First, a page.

Fighting for a safe media in the face of “extremists and corrupt politicians”
Picture shows RMNP President Ehsan Ahmed Sehar, left, handing over some of the UNESCO material on journalist protection to Professor Sadiq Hussein.
The Pakistani press freedom and training organisation, Rural Media Network Pakistan, celebrated International Day to End Impunity for Crimes against Journalists with a journalists’ safety seminar, attended by academics, political leaders and civil society activists, at the Government College of Technology in Mohsinabad.
The RMNP Coordinator, Muhammad Suleman Farooqi, said the international day was proclaimed in a UN General Assembly resolution commemorating the assassination of two French journalists in Mali 2013. The resolution condemns all attacks and violence against journalists and media workers. He said Pakistan was one of the most dangerous countries for journalists – seven had been killed in the first 10 months of 2022, and that the main obstacle to justice was often a lack of political will.
Mr Farooqi said the dangers to journalists were related to threats from feudal leaders, extremists and corrupt politicians. Many had also faced difficulties with the police, facing trumped-up charges and being forced to pay fines and bribes. These problems were made worse by having limited resources and the lack of training. He praised the UN Plan of Action for the safety of Journalists, and UNESCO, for their part in trying to protect journalists.
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The prominent educationist and author, Syed Tanveer Bukhari, told the seminar that most of the journalists killed in the line of duty in Pakistan since 2000 came from rural areas and small towns. He said they faced some of the toughest working conditions in the world, especially those in the tribal, rural areas of the country. Many were untrained, but they carried out work in areas of the country from where more established Pakistani journalists felt unsafe to report from.
“As such, their work is invaluable and provides information and insight from a part of the world which would otherwise remain uncovered. Through their work alongside tribal leaders and religious extremists, it is no surprise that these media workers often find themselves in extremely difficult and dangerous situations,” said Mr Bukhari.
He stressed the need for impartiality in conflict reporting, which created an environment of dialogue and debate, while bringing various quarters together to resolve an issue peacefully. He added that journalists are increasingly becoming a target of violence, as they were pulled into the conflict. He said he believed that the UN Plan of Action for the Safety of Journalists could not yield positive results in Pakistan, because the prevailing environment was still not media-friendly both in urban and rural areas. He expressed his deep concern over the attacks on media in Pakistan where impunity remains rampant.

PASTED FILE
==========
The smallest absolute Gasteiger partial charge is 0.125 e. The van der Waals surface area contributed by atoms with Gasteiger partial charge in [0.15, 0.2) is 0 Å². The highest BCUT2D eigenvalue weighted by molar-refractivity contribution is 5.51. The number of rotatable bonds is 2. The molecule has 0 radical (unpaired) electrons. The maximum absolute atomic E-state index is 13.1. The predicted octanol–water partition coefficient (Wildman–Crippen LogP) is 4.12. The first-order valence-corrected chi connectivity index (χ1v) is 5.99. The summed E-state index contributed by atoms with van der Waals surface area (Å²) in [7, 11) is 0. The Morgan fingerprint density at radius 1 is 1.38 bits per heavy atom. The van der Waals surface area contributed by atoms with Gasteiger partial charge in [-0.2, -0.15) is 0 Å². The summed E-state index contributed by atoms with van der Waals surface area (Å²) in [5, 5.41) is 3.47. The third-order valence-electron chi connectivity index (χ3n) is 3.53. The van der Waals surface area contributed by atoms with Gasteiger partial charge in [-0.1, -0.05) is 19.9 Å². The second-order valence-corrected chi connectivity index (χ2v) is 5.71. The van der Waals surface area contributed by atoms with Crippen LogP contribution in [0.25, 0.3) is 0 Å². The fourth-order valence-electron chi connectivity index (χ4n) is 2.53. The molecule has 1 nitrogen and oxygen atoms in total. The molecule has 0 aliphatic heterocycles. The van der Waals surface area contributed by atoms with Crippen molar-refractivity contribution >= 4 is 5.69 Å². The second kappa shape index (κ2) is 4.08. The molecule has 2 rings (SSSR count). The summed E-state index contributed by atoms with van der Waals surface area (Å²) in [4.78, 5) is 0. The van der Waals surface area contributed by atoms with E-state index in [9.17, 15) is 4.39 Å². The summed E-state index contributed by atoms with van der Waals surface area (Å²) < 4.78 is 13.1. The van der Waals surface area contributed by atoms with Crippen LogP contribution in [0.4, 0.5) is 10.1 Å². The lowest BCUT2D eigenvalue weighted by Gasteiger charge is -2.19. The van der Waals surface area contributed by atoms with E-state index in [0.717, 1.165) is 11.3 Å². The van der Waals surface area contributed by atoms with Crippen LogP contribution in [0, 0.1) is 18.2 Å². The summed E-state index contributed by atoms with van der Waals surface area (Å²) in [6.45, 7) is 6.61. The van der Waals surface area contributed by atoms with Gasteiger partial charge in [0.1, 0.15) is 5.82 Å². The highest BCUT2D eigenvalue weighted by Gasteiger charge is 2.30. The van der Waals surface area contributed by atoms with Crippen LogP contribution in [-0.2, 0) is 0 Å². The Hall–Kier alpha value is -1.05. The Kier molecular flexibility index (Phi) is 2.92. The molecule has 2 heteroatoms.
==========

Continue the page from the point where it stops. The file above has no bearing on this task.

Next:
Hameedullah Khaz Aziz, an editor, told the seminar it appeared that attacks could be be made on the media with impunity.
“This is happening as journalism comes under increasing pressure from governments and intelligence agencies with no interest in a free press, and from populists who smear independent journalists as enemies of the people. These developments are putting journalists in greater danger. The need to stop impunity and ensure consequences for those who attack journalists has never been more urgent,” he said.
Making democracy stronger
The President of the RMNP, Ehsan Ahmed Sehar, said journalists uncovered truth and held the powerful to account.
“They bring critical news and information that makes our societies safer and our democracies stronger. Yet this work comes at great risk. Journalism has become one of the world’s most dangerous profession,” he said.
He told the audience that that 135 journalists and media workers were killed in Pakistan between 2000 and 2022, most of them from rural areas and small towns. Due to this alarming situation, Pakistan was identified as one of the five pilot countries for the implementation of the UN Plan of Action for the Safety of Journalists and the Issue of Impunity, which addresses fundamental aspects of prevention, protection, and prosecution.
Mr Sehar said UNESCO co-operated with the Pakistan government, media houses, professional associations, NGOs and other stakeholders to end Impunity. He also shed light on the ambitions of the UN Plan for Raising Awareness, Standard Setting and Policy Making, Monitoring and Reporting, Capacity Building, Research and Coalition Building. He said UN agencies, especially UNESCO, had done a lot of work during last ten years towards achieving these goals.
He recalled that UNESCO approved the first journalists safety project in Pakistan in 2010, under which more than one hundred journalists were trained, and that later, with the support of the Doha Centre for Media Freedom, one dozen training workshops were organised in areas where journalists were working in a hostile environment.
For video coverage of the RMNP seminar visiut these links: